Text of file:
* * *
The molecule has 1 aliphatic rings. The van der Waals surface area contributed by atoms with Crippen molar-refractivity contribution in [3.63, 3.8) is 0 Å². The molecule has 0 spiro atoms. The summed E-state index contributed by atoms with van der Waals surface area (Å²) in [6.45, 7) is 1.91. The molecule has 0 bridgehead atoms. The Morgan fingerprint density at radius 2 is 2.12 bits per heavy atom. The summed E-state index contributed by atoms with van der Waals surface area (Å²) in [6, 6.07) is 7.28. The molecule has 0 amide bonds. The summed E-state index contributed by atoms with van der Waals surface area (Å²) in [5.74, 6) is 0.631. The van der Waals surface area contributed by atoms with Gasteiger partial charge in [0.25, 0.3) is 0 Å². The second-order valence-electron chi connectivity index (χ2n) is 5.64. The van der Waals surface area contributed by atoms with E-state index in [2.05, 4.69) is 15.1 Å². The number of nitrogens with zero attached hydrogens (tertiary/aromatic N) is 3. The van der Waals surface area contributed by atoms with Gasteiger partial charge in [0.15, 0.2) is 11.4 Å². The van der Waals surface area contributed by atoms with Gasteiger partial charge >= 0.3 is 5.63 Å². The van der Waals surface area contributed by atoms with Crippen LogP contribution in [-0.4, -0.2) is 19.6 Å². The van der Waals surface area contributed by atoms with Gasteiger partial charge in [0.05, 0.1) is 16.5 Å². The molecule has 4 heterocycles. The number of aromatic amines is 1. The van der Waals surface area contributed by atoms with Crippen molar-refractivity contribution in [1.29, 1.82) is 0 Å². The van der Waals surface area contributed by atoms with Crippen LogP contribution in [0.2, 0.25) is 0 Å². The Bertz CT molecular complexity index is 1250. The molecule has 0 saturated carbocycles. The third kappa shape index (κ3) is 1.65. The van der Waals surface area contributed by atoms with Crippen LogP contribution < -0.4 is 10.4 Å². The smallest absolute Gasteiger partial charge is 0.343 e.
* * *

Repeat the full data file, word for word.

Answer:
The molecule has 1 aliphatic rings. The van der Waals surface area contributed by atoms with Crippen molar-refractivity contribution in [3.63, 3.8) is 0 Å². The molecule has 0 spiro atoms. The summed E-state index contributed by atoms with van der Waals surface area (Å²) in [6.45, 7) is 1.91. The molecule has 0 bridgehead atoms. The Morgan fingerprint density at radius 2 is 2.12 bits per heavy atom. The summed E-state index contributed by atoms with van der Waals surface area (Å²) in [6, 6.07) is 7.28. The molecule has 0 amide bonds. The summed E-state index contributed by atoms with van der Waals surface area (Å²) in [5.74, 6) is 0.631. The van der Waals surface area contributed by atoms with Gasteiger partial charge in [0.25, 0.3) is 0 Å². The second-order valence-electron chi connectivity index (χ2n) is 5.64. The van der Waals surface area contributed by atoms with E-state index in [2.05, 4.69) is 15.1 Å². The number of nitrogens with zero attached hydrogens (tertiary/aromatic N) is 3. The van der Waals surface area contributed by atoms with Gasteiger partial charge in [0.15, 0.2) is 11.4 Å². The van der Waals surface area contributed by atoms with Gasteiger partial charge >= 0.3 is 5.63 Å². The van der Waals surface area contributed by atoms with Crippen LogP contribution in [-0.4, -0.2) is 19.6 Å². The van der Waals surface area contributed by atoms with Gasteiger partial charge in [0.05, 0.1) is 16.5 Å². The molecule has 4 heterocycles. The number of aromatic amines is 1. The van der Waals surface area contributed by atoms with Crippen molar-refractivity contribution in [1.29, 1.82) is 0 Å². The van der Waals surface area contributed by atoms with Crippen LogP contribution in [0.2, 0.25) is 0 Å². The Bertz CT molecular complexity index is 1250. The molecule has 0 saturated carbocycles. The third kappa shape index (κ3) is 1.65. The van der Waals surface area contributed by atoms with Crippen LogP contribution < -0.4 is 10.4 Å². The smallest absolute Gasteiger partial charge is 0.343 e.